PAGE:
Button may have gallantly done everything he needed to do, playing his part in getting the win, and getting one over Vettel for the contentious barge he received off the line, but it was a hollow victory, a case of winning the Suzuka battle, but losing the championship war.

So how do we analyse Seb's record back-to-back world titles, aged just 24? Taking nothing away from the chap himself, who has proved vastly more mature and consistent than last year, the season has been rendered something of an anticlimax.

To Vettel's side of the Red Bull garage, that matters not one iota. Their best-case scenario is to put the championship to bed as soon as possible. Having seen off the pesky McLaren, Red Bull can pour resources into next year's car, allowing aero deity Adrian Newey to knuckle down way in advance of the winter break, and set about manipulating air to do his bidding in a way that no other team seems to have a hope of replicating. The smart money must be on Red Bull to make it a hat trick next year. Mine is.

But has the season been an anti-climax for fans? In part yes, as it's been wrapped up with 4 rounds still to go, just like in the bad old days when Schumacher was a dot on the horizon and television audiences were leaving in their droves. And in truth, the result hasn't really been in doubt since late spring, such has been the dominance of the young German, able in 2011 to convert scintillating qualifying pace into race wins, an absent trait which was very nearly his downfall in 2010.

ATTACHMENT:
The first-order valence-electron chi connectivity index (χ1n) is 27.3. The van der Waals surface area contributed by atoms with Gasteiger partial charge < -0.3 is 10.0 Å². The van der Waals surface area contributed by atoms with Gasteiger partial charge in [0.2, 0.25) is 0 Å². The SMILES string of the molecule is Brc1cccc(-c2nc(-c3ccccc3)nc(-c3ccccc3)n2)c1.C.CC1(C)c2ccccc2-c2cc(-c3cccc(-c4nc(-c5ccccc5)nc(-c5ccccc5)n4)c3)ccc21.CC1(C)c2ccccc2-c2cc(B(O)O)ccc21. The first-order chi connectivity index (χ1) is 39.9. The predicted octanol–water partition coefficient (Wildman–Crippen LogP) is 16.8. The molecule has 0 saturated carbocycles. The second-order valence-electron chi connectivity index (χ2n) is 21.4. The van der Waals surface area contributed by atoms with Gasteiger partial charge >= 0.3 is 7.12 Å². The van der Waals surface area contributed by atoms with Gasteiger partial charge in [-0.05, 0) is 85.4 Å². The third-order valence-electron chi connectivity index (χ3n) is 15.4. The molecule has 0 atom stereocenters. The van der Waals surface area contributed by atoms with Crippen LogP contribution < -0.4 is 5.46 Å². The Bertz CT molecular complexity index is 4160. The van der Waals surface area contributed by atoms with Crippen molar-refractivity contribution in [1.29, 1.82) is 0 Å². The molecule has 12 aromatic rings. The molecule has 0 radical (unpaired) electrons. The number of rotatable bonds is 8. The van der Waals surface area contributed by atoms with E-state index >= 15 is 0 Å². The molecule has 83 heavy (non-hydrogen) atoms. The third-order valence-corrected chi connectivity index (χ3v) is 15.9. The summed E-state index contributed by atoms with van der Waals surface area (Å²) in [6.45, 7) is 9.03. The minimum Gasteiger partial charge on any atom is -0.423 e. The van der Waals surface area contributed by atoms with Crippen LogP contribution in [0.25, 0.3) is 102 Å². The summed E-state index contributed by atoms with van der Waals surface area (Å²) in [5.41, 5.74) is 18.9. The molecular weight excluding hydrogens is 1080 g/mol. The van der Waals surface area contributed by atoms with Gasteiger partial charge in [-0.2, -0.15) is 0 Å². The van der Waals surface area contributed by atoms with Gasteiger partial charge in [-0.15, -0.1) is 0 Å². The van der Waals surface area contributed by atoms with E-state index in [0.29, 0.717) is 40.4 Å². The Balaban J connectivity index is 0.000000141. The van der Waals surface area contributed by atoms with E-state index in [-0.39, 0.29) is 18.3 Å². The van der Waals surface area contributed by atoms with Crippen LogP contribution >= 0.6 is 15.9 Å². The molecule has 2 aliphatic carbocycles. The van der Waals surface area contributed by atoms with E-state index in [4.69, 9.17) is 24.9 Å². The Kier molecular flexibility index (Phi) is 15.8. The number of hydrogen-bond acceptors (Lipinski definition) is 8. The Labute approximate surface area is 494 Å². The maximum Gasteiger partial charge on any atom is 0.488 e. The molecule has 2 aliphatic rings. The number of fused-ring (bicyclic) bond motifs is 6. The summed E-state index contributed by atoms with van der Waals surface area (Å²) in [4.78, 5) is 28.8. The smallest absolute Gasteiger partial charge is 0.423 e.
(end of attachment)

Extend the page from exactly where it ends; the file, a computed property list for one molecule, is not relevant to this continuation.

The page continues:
We've been spoiled in recent years with photo finishes for the driver's title. Hamilton taking it from a celebratory Massa on the penultimate corner, of the final lap, of the final race, of 2008. Button doing just enough to get Brawn past the post, also at Interlagos, in 2009. And then Vettel coolly taken his maiden world title under the lights of Abu Dhabi less than 12 months ago.
Lewis imagines facing Felipe in a boxing ring...
So, (he said bitterly) we've been robbed of a Hollywood conclusion to what has been a fine season, but therein lies the real point.

...and that's the most overtaking a HRT has done this year.
Despite one German leading the rest of the field on a merry chase like the Pied Piper, this has still been a great spectator's season for the viewer. Hamilton's shares in bodywork repair, ill-advised Sasha Baron Cohen quotes in interviews, Massa and Maldonado's pantomime dislike of the aforementioned, some spectacular accidents, KERS, and DRS; every race, with the possible exception of the European GP at the god-awful Valencia circuit, has had intrigue, controversy, and entertainment. For that, Formula One should be proud.

(It should also bloody well stay on BBC, but that's another can of energy drink entirely...)